The Chik-fil-A Ordeal

Chick-fil-A_Feat

How do you determine between a hateful, bigoted comment and an individual’s personal opinion? And does that statement necessarily represent the establishment they represent?

These are the questions Americans had to ask this summer when Dan Cathy and his popular restaurant chain Chik-fil-A were targeted by angry gay-rights activists over an interview in which the owner presented his unpopular opinion towards the long-debated controversial topic.

Customers line up to show their support for Chik-Fil-A. Protestors lined up outside the restaurants or staged “kiss-ins.” (Jebb Harris – AP)

Only moments after the article was published, the support and protests were lighting up social networking sites such as Facebook and Twitter. During the end of the month of July, it seemed that one couldn’t open up any of these webpages without being bombarded with passionate opinions on the subject. Soon enough, people began taking their information from these sites and word of mouth rather than from the source.

So what was in that interview that sparked such an uproar?

On July 16, Baptist Press, a religious news source, conducted an interview with Dan Cathy, a known devout Christian who frequently implements his spiritual beliefs into his company policies – such as closing the restaurant on Sundays.

But when the questions came around towards whether or not the assumptions of Cathy’s support of traditional family, he replied affirmatively that “We are very much supportive of the family — the biblical definition of the family unit…”

Apparently, this was enough to ignite a lot of fury towards the otherwise loved American food service. Events such as boycotts or “kiss-ins” (in which same-sex couples would attempt to stir up discomfort by kissing near or inside Chik-fil-A restaurants) became the latest social service project to support.

Partners of Chik-fil-A, such as the makers of Muppets, responded as well by pulling out their toys that went along with kids meals. In explanation, the company posted on their Facebook page that “The Jim Henson Company has celebrated and embraced diversity and inclusiveness for over 50 years and we have notified Chick-fil-A that we do not wish to partner with them on any future endeavors.”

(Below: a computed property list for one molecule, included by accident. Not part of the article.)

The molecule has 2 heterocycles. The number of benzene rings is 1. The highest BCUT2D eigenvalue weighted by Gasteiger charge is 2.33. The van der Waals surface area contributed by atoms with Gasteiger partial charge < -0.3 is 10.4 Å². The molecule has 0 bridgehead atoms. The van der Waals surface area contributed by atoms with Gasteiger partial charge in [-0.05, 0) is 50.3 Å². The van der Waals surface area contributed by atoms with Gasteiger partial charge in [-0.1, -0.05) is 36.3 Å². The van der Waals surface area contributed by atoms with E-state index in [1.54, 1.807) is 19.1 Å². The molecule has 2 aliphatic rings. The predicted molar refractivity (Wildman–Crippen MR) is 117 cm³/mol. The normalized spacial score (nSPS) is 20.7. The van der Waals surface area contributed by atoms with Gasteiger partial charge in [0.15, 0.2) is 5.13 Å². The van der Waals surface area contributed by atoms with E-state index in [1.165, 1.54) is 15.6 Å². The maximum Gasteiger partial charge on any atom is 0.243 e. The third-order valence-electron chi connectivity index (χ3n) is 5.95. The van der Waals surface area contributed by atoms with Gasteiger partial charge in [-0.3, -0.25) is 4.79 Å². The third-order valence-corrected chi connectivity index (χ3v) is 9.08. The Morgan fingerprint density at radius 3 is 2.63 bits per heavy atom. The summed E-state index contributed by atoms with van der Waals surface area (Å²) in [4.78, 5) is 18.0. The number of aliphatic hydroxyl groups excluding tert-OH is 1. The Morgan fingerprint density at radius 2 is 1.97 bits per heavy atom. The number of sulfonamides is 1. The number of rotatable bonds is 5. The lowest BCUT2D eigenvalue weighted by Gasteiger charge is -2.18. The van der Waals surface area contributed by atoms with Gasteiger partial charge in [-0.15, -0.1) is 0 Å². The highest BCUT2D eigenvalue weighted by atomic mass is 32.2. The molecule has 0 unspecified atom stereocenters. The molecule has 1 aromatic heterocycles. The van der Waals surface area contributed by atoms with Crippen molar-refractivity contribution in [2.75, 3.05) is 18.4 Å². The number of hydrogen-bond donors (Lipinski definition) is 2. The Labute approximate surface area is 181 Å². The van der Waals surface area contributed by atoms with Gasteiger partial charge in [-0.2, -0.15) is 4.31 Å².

With all the fuss citizens and even companies are making, one must ask whether or not the aggravated reactions are merited. In other words, did Cathy really attack homosexuals in the interview and, more importantly, does Chik-fil-A as a whole represent this viewpoint?

The answer is no. In no part during the interview did the owner”bash” homosexuals. Dan Cathy did, however, state his, and his family’s personal opinion on the subject – which, since last the Constitution was promptly spread out and thoroughly checked, is still covered under the imperative First Amendment that Americans hold so dearly.

And as far as whether or not Chik-fil-A as a company should be held responsible for the manifestation of such a right, the establishment has firmly reiterated its stance on the matter, saying “The Chick-fil-A culture and service tradition in our restaurants is to treat every person with honor, dignity and respect –regardless of their belief, race, creed, sexual orientation or gender. We will continue this tradition in the over 1,600 Restaurants run by independent Owner/Operators. Going forward, our intent is to leave the policy debate over same-sex marriage to the government and political arena.”

Meanwhile, the fury has died down, but there are still grumblings against Dan Cathy.

The entire situation can be confusing, considering the fact that the entire argument for gay rights and same-sex marriage is based upon a citizen’s right to do whatever he or she pleases without interference from the government. However, that is conveniently ignored in Dan Cathy’s case. His personal opinion during an interview is declared as “wrong” or “hateful”. It seems as though there is only one correct opinion on the matter and whoever disagrees with it is immediately cast down.

This is not an argument for or against gay rights, but rather an introspective look on Americans’ (at least the vocal Americans) views on freedom of speech. The idea appears to be that if one should speak up about their personal beliefs on a subject, and that belief is not in accordance with society’s standards, then they are somehow infringing on the rights of whomever opposes them.

It’s incredibly ironic how the very group that is determined to have their views be heard and listened to is condemning one person for relating their opinion to a religious publication (one might wonder, what else did they expect?). Dan Cathy should not be punished for expressing his views, and whether or not they are agreeable to the majority or minority is irrelevant. If anything, he should be applauded. To speak out with an unpopular opinion alone is impressive, but to also be the representative of a flourishing franchise that would inevitably, though incorrectly, implicated is a true testament to this man’s faith and character.

 

 

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